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Two boys playing online games

Video Games and Kids: Setting Healthy Limits

Author: CHKD Medical Group, Dr. Rebbecca Olszak
Published Date: Tuesday, March 10, 2020

By Dr. Rebbecca Olszak, General Booth Pediatrics

Playing video and computer games is ingrained in the culture of today’s young people.

Some video games are educational. They can teach children problem-solving, develop fine motor skills, and improve coordination. They can also be fun!

But some games are violent, showing people or animals being killed, criminal behavior, and sexual exploitation. Some studies have shown children exposed to violent media may become numb to violence and more prone to act aggressively.

So what’s a parent to do? Like so many things, it’s a matter of making sure your child is playing appropriate games in moderation. Too much time toggling video controls can mean less time for school studies and socializing with friends and family. That can lead to poor social skills, fewer hobbies, less exercise, and becoming overweight.

An overabundance of violent video games may also reduce quality sleep and create negative thoughts.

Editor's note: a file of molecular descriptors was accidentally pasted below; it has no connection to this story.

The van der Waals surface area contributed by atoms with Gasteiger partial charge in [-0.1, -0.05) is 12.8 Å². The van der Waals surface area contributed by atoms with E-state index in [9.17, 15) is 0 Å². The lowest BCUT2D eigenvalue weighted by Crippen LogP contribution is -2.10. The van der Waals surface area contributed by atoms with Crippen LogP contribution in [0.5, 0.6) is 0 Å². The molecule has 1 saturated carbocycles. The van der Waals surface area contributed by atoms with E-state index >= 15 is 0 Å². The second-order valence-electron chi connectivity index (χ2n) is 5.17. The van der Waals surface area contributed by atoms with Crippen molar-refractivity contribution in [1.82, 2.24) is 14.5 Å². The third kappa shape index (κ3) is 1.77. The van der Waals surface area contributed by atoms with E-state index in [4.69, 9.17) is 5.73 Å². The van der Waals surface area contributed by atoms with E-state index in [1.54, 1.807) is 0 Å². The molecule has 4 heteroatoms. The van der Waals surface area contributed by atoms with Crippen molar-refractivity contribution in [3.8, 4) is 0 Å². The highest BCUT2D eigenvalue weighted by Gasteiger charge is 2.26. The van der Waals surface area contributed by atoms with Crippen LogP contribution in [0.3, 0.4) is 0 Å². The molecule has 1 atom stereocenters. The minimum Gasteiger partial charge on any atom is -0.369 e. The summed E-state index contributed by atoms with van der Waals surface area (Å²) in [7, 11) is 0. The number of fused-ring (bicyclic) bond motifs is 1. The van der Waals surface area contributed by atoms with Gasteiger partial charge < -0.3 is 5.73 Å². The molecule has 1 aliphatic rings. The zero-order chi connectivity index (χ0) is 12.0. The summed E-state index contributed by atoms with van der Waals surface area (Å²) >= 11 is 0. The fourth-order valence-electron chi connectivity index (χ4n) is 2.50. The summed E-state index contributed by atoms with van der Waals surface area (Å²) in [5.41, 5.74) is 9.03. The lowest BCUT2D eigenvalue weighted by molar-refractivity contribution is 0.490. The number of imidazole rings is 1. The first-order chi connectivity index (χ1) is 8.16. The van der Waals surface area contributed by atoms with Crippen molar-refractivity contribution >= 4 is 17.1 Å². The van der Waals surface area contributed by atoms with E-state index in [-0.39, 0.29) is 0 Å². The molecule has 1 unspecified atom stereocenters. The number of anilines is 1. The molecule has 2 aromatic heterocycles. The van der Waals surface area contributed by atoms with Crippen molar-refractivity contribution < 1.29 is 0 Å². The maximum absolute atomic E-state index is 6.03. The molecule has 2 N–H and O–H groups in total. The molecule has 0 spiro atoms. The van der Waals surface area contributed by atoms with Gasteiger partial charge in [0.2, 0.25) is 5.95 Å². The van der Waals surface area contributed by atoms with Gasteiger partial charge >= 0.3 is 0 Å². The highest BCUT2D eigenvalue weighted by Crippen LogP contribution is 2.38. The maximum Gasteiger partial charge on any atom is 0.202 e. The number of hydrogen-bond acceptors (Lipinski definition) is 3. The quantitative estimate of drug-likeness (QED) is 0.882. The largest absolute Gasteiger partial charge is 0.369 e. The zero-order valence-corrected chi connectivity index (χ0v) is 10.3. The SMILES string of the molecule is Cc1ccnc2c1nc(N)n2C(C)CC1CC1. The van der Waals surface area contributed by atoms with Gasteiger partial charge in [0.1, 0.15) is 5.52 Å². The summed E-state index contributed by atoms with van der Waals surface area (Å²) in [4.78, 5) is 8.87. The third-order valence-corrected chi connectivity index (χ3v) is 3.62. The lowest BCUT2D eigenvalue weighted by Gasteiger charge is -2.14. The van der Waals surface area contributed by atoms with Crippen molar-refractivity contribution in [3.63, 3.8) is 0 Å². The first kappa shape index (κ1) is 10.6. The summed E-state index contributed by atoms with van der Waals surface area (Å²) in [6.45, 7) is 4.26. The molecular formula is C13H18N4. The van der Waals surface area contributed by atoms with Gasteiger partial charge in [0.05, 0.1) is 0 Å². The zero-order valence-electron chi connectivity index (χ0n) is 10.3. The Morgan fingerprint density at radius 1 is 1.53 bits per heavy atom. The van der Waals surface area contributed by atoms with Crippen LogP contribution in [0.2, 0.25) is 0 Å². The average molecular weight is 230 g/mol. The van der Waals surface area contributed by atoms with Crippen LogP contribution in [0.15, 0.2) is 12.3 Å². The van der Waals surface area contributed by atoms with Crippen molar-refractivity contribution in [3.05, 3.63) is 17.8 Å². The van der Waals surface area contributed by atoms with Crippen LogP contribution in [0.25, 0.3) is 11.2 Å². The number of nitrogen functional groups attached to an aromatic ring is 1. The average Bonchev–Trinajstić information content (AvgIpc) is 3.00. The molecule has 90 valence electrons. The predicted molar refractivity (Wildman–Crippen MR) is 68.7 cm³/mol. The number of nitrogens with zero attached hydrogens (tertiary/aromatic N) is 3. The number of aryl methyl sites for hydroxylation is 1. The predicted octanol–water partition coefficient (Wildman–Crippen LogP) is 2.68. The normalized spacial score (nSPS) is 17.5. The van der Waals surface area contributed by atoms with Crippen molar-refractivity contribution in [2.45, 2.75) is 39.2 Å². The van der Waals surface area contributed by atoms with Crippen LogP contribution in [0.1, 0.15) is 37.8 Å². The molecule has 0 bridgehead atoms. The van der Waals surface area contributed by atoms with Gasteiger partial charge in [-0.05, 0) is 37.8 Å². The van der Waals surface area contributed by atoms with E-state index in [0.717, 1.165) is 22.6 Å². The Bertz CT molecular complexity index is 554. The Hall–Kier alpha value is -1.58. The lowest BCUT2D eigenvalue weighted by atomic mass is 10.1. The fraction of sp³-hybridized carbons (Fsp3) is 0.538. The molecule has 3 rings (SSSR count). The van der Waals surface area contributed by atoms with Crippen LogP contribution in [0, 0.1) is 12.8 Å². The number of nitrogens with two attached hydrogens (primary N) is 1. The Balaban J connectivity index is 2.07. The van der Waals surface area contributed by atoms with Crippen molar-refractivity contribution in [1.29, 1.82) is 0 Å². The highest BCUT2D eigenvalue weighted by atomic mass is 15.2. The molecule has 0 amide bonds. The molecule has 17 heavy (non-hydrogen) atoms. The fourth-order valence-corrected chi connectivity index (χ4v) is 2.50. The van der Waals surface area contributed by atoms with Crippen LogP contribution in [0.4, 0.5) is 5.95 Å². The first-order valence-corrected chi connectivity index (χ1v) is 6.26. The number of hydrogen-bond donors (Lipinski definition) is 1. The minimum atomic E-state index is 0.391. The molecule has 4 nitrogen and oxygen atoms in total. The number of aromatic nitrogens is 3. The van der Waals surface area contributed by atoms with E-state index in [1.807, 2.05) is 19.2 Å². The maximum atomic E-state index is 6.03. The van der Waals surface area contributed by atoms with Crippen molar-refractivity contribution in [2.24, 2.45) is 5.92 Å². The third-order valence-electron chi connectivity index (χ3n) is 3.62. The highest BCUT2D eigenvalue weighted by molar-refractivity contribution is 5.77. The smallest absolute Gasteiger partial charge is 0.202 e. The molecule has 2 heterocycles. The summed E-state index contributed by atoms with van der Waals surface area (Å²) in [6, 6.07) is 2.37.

Here are some tips from the American Academy of Child and Adolescent Psychiatry and the American Academy of Pediatrics:

  • Do not allow preschool-aged children to play video games.
  • Identify games that are appropriate in content and level of development. Check out ESRB.org, which places an age and content rating on video games. You can also read reviews on CommonsenseMedia.org to see what other parents are saying about the video game.
  • Play video games with your children to share the experience and discuss the game’s content.
  • Set clear rules about game content and playing time, both in and outside the home.
  • Monitor online interactions and warnings about potential dangers of internet contacts while playing games online.
  • Allow video game playing only in public areas of the home, not in the child’s bedroom.
  • Remember that you are a role model for your children including which video games you play and how long you play them.
  • Enforce total screen time limits.
  • Ensure video games are played after homework and chores are done.
  • Encourage participation in other activities, particularly physical activities and unstructured play.

If you continue to have concerns about your child’s gaming habits or if your child is having difficulty with mood or behavior, talk to your child’s pediatrician or school counselor to help arrange a referral to a trained and qualified mental health professional.



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About CHKD Medical Group

Children’s Hospital of The King’s Daughters has been the region’s most trusted name in pediatric care for more than 50 years. As members of CHKD Health System, our pediatricians work closely with CHKD’s full range of pediatric specialists and surgeons. They also share a commitment to quality, excellence and child-centered care. With 18 practices in 29 locations throughout the region, a CHKD pediatrician is never far.